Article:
Exhibited at the Victoria and Albert Museum, Digital Futures Exhibition, In conjunction with the British Computer Society Conference , Electronic Visualisation in the Arts, London, UK, 9 – 13 July 2018.
Our urban environment is increasingly populated and permeated with data and mapping information, google maps, openstreetmap, satellite maps, GPS location, vast geolocated photo libraries. Alongside this we are people, urban dwellers, generating vast amounts of information ourselves, through our access to remote services, our locative data, 2d digital photography, panoramas, 360 immersive video, 3D video and more. This external data-mapping of our urban landscape combines and contrasts with our internal, or self generated data, mapping our environment.
The exhibit is one of a series of new enhanced drawing works that combine traditional drawing, in the style of personal maps, with enhanced and augmented digital materials that record multi-temporal dérive style journeys thorough urban and extra urban landscapes. The works combine drawing, psycho-geographic mapping, Augmented Reality, scraped GIS and large data sources, Lidar (Laser distance imaging) and 360 immersive video imaging together into hybrid, digital and analogue, mixed media collages.
The piece presented at Digital Futures is one from a series of recent hybrid drawings and is based on walks and experimental recordings in and around Stoke’s Croft in Bristol, UK. A large hand drawn map of the locality shows the streets, houses, businesses and people with hand written annotations to the images. The drawings occupy physical space and are both a portal to, and anchor point for, augmented reality based multi-temporal data, visualised through virtual 3D imaging.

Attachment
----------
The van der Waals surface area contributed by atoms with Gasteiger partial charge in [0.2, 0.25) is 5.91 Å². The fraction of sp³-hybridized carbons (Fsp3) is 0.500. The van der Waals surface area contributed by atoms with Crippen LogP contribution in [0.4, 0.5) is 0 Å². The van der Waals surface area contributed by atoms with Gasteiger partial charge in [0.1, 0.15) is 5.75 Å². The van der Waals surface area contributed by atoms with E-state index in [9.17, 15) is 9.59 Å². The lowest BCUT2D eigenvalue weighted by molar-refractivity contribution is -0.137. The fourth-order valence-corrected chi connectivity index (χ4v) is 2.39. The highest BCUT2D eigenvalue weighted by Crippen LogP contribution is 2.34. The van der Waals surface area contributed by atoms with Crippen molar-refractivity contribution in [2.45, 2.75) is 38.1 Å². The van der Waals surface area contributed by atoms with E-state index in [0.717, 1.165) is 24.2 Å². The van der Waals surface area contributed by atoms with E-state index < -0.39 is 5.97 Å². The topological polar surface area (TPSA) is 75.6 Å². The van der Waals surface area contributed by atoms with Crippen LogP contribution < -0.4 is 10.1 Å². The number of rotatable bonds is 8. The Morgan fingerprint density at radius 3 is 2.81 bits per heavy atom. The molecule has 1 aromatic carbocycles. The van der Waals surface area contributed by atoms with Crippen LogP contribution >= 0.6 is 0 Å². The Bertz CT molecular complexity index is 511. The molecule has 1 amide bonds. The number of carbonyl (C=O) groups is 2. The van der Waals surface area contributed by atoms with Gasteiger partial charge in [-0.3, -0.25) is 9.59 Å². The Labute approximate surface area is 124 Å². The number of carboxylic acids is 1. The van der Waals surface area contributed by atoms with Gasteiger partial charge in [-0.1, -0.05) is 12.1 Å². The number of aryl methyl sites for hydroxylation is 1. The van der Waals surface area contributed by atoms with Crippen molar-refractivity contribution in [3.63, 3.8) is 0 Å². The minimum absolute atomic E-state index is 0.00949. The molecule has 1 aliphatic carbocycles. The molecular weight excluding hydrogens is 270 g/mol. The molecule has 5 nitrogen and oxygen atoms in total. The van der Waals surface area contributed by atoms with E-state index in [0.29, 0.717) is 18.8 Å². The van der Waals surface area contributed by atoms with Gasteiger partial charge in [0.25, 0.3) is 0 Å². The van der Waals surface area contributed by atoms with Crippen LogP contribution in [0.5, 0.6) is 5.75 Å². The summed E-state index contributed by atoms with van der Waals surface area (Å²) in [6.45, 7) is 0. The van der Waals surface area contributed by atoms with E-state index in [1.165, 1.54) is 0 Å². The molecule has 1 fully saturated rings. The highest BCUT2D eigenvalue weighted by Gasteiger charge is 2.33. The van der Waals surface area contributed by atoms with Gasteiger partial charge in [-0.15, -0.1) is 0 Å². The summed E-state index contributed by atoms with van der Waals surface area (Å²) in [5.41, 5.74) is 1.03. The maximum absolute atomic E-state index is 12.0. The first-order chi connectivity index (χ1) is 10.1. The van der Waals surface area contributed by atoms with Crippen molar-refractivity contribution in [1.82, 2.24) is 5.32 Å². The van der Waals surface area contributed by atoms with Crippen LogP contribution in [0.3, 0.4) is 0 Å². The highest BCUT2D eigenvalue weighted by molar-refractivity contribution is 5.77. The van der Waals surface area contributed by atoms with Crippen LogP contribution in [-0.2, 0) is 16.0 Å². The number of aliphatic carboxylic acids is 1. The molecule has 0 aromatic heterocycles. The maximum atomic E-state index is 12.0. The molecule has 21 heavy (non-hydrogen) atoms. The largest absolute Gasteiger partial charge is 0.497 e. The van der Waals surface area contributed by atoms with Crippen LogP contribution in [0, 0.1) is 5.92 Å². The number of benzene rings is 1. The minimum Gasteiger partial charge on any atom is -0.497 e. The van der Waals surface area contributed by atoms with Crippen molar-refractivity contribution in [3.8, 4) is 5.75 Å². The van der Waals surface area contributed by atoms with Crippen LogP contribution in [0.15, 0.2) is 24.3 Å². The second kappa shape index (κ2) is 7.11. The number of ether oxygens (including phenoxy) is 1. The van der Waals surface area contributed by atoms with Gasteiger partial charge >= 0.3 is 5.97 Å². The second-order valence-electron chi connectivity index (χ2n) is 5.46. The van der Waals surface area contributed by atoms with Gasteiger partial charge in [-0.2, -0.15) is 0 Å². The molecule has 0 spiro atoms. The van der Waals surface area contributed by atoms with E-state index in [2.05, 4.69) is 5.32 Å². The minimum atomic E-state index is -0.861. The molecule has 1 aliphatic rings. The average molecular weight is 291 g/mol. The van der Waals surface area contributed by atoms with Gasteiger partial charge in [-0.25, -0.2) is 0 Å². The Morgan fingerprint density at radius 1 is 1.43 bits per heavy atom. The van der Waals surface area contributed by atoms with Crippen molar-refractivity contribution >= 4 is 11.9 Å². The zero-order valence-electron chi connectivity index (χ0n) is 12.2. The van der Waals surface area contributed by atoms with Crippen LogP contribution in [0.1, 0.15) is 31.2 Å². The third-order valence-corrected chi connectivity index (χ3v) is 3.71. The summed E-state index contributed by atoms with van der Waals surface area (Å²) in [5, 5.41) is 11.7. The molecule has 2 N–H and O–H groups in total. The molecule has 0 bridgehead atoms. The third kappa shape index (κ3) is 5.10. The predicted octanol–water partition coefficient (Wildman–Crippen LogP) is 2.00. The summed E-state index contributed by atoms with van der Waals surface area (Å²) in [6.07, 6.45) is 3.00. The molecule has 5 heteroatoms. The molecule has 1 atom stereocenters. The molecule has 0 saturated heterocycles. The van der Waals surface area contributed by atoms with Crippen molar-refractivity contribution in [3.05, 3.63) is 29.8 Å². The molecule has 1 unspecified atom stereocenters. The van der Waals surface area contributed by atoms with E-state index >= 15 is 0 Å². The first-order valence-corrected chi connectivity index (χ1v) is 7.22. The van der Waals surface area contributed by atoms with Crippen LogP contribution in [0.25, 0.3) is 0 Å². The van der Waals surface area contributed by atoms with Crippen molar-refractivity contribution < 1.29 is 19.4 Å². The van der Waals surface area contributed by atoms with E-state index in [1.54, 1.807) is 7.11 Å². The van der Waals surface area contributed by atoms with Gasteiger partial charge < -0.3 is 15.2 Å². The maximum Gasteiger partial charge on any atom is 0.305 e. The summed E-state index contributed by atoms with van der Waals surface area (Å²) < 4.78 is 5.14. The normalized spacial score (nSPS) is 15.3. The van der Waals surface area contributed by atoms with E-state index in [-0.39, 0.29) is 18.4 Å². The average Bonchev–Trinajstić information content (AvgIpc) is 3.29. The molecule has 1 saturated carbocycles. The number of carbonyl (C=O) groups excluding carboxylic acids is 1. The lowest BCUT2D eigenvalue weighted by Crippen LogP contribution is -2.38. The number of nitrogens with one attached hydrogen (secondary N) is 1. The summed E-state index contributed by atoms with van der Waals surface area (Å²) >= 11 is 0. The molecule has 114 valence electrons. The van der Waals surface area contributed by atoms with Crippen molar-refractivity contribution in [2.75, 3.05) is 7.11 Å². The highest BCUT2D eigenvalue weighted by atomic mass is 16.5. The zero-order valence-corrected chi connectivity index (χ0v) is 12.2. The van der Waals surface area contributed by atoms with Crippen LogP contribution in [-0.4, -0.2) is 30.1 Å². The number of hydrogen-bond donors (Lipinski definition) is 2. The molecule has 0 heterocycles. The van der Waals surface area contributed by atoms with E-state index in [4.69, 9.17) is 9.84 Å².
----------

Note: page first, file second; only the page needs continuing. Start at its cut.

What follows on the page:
The paper based work exists as an original, physical object in its own right but when viewed through a hand held tablet screen the carefully gathered, enhanced ‘deep map’ data springs up from the drawing of the urban landscapes to create 3 and then 4 dimensional overlays. Giving 3D data of buildings, streets, houses and people situated congruent to the drawn maps. The data also captures multiple temporalities, portions of the data is scraped from GIS and large data sets of GPS, Lidar and image data and other data is personally generated using a variety of novel digital imaging techniques including 3D SLAM (Simultaneous location and mapping) and 360 immersive video. These data sources have their temporal aspects frozen and spatialised into the viewable hybrid drawing.
By Dr Daniel Buzzo